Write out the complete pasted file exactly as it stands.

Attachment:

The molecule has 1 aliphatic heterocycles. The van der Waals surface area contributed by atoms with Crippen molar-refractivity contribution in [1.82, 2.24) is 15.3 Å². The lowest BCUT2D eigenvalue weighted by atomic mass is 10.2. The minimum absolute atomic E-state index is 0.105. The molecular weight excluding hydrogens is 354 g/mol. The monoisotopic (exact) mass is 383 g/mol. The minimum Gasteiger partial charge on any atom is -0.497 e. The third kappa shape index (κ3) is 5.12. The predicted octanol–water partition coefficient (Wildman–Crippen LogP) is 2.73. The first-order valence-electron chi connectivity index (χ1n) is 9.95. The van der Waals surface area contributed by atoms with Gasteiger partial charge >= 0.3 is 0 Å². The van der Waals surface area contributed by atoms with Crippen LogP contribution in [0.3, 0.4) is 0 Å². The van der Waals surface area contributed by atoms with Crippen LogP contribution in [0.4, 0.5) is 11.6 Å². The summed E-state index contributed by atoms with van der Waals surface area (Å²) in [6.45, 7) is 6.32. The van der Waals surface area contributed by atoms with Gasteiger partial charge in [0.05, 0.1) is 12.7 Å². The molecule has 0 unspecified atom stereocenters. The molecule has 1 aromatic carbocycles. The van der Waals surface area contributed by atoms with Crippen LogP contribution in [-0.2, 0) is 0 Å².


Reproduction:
The molecule has 1 aliphatic heterocycles. The van der Waals surface area contributed by atoms with Crippen molar-refractivity contribution in [1.82, 2.24) is 15.3 Å². The lowest BCUT2D eigenvalue weighted by atomic mass is 10.2. The minimum absolute atomic E-state index is 0.105. The molecular weight excluding hydrogens is 354 g/mol. The monoisotopic (exact) mass is 383 g/mol. The minimum Gasteiger partial charge on any atom is -0.497 e. The third kappa shape index (κ3) is 5.12. The predicted octanol–water partition coefficient (Wildman–Crippen LogP) is 2.73. The first-order valence-electron chi connectivity index (χ1n) is 9.95. The van der Waals surface area contributed by atoms with Gasteiger partial charge >= 0.3 is 0 Å². The van der Waals surface area contributed by atoms with Crippen LogP contribution in [0.3, 0.4) is 0 Å². The van der Waals surface area contributed by atoms with Crippen LogP contribution in [0.4, 0.5) is 11.6 Å². The summed E-state index contributed by atoms with van der Waals surface area (Å²) in [6.45, 7) is 6.32. The van der Waals surface area contributed by atoms with Gasteiger partial charge in [0.05, 0.1) is 12.7 Å². The molecule has 0 unspecified atom stereocenters. The molecule has 1 aromatic carbocycles. The van der Waals surface area contributed by atoms with Crippen LogP contribution in [-0.2, 0) is 0 Å².